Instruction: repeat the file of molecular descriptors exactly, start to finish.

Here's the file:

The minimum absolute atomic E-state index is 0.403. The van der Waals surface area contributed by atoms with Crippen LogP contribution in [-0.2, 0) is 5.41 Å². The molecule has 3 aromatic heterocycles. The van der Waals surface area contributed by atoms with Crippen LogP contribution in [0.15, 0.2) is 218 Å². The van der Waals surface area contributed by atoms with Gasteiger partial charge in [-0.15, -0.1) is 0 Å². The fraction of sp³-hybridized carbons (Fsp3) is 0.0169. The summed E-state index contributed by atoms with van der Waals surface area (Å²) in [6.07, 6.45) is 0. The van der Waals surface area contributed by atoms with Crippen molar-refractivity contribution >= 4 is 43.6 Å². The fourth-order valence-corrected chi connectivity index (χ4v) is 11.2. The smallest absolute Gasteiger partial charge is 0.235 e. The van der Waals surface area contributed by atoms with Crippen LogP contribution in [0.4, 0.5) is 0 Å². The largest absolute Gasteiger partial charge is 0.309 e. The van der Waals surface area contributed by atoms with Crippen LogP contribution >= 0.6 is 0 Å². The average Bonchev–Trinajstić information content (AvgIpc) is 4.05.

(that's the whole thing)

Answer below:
The minimum absolute atomic E-state index is 0.403. The van der Waals surface area contributed by atoms with Crippen LogP contribution in [-0.2, 0) is 5.41 Å². The molecule has 3 aromatic heterocycles. The van der Waals surface area contributed by atoms with Crippen LogP contribution in [0.15, 0.2) is 218 Å². The van der Waals surface area contributed by atoms with Gasteiger partial charge in [-0.15, -0.1) is 0 Å². The fraction of sp³-hybridized carbons (Fsp3) is 0.0169. The summed E-state index contributed by atoms with van der Waals surface area (Å²) in [6.07, 6.45) is 0. The van der Waals surface area contributed by atoms with Crippen molar-refractivity contribution >= 4 is 43.6 Å². The fourth-order valence-corrected chi connectivity index (χ4v) is 11.2. The smallest absolute Gasteiger partial charge is 0.235 e. The van der Waals surface area contributed by atoms with Crippen LogP contribution in [0.4, 0.5) is 0 Å². The largest absolute Gasteiger partial charge is 0.309 e. The van der Waals surface area contributed by atoms with Crippen LogP contribution >= 0.6 is 0 Å². The average Bonchev–Trinajstić information content (AvgIpc) is 4.05.